Project Details

Early Career

Status: Funded - Closed

Etiology of Anemia among mother-child pairs in Sylhet, Bangladesh

Amanda Wendt, PhD, MS

Summary

BACKGROUND: Globally, iron deficiency is estimated to be associated with 50% of all anemia cases, and improving iron intake, primarily through supplements, has long been the primary intervention to reduce anemia. In Bangladesh, low iron deficiency and concurrent high anemia prevalence in some regions calls into question the assumption that half of anemia is attributable to a lack of iron.

GAP: The major factors contributing to anemia in some areas of Bangladesh remain uncertain as iron deficiency has been shown to play a minor role and data are sparse regarding hemoglobinopathies and other micronutrient deficiencies.

HYPOTHESIS: We hypothesize that iron deficiency is not the major determinant of anemia in the study population of the Food and Agriculture Approaches to Reducing Malnutrition (FAARM) trial, with other nutritional and non-nutritional factors playing a significant role. We aim to explore the specific contributions of hemoglobinopathies and other micronutrient deficiencies to anemia, as well as groundwater iron intake as a protective factor for those with low iron intake from food.

METHODS: This study will analyze baseline data collected in the FAARM cluster-randomized controlled field trial which includes approximately 2,600 women and their young children in 96 villages. We will analyze capillary blood from a sub-sample of 864 women (15-30 years) and their children (6-36 months) to examine nutritional and non-nutritional factors contributing to anemia in this population.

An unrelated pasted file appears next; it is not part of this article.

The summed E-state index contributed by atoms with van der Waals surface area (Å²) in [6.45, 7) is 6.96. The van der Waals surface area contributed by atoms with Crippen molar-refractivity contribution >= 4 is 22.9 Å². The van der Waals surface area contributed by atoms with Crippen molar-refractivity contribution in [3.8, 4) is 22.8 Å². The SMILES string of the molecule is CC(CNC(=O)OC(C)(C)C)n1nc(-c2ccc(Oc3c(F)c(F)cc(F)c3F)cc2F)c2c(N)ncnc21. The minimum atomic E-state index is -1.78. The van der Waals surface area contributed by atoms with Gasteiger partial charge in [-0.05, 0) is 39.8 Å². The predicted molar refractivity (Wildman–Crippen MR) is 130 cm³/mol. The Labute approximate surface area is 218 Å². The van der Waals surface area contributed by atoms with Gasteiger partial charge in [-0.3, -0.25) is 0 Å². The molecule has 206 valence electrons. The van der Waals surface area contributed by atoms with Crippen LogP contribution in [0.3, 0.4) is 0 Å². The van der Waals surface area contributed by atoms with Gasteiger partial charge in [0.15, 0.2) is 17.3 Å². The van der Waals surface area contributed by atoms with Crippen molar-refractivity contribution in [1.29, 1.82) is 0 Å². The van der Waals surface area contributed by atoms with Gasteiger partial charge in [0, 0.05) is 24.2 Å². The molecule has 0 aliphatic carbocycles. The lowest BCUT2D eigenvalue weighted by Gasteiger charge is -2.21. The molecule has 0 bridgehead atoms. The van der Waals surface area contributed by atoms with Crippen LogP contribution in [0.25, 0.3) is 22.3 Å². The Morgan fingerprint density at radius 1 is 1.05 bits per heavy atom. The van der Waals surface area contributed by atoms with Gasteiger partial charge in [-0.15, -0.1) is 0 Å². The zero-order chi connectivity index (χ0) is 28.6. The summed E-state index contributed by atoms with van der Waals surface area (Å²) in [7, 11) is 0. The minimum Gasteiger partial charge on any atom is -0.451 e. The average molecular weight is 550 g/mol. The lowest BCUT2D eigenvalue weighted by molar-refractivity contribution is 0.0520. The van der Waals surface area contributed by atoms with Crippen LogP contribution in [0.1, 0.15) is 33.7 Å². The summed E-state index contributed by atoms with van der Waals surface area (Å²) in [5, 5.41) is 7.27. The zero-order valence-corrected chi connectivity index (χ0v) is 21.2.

RESULTS: Pending

IMPACT: Better understanding the etiology of anemia in women and children in low-income countries will enable programs to tackle this issue more effectively by tailoring measures to the local causes and widening the scope from iron supplementation alone to increasing intake of additional micronutrients and screening for genetic hemoglobin defects in antenatal care, depending on context.

Publications:

Sinharoy, Sheela S., Jillian L. Waid, Regine Haardörfer, Amanda Wendt, Sabine Gabrysch, and Kathryn M. Yount. "Women's dietary diversity in rural Bangladesh: Pathways through women's empowerment." Maternal & child nutrition 14, no. 1 (2018): e12489.

Wendt, Amanda S., Rob Stephenson, Melissa F. Young, Pankaj Verma, Sridhar Srikantiah, Amy Webb-Girard, Carol J. Hogue, Usha Ramakrishnan, and Reynaldo Martorell. "Identifying bottlenecks in the iron and folic acid supply chain in Bihar, India: a mixed-methods study." BMC health services research 18, no. 1 (2018): 281.

Young, Melissa F., Brietta M. Oaks, Sonia Tandon, Reynaldo Martorell, Kathryn G. Dewey, and Amanda S. Wendt. "Maternal hemoglobin concentrations across pregnancy and maternal and child health: a systematic review and meta‐analysis." Annals of the New York Academy of Sciences 1450, no. 1 (2019): 47.

Wendt, Amanda S., Thalia M. Sparling, Jillian L. Waid, Anna A. Mueller, and Sabine Gabrysch. "Food and Agricultural Approaches to Reducing Malnutrition (FAARM): protocol for a cluster-randomised controlled trial to evaluate the impact of a Homestead Food Production programme on undernutrition in rural Bangladesh." BMJ open 9, no. 7 (2019): e031037.

Wendt, Amanda S., Jillian L. Waid, and Sabine Gabrysch. "Dietary Factors Moderate the Relation between Groundwater Iron and Anemia in Women and Children in Rural Bangladesh." Current developments in nutrition 3, no. 10 (2019): nzz093.

Wendt A., Waid J., Gabrysch S. Etiology of anemia among women and children in rural Bangladesh: an assessment of nutritional and non-nutritional factors. Current Developments in Nutrition 3, suppl 1 (2019): nzz034.P10-115-19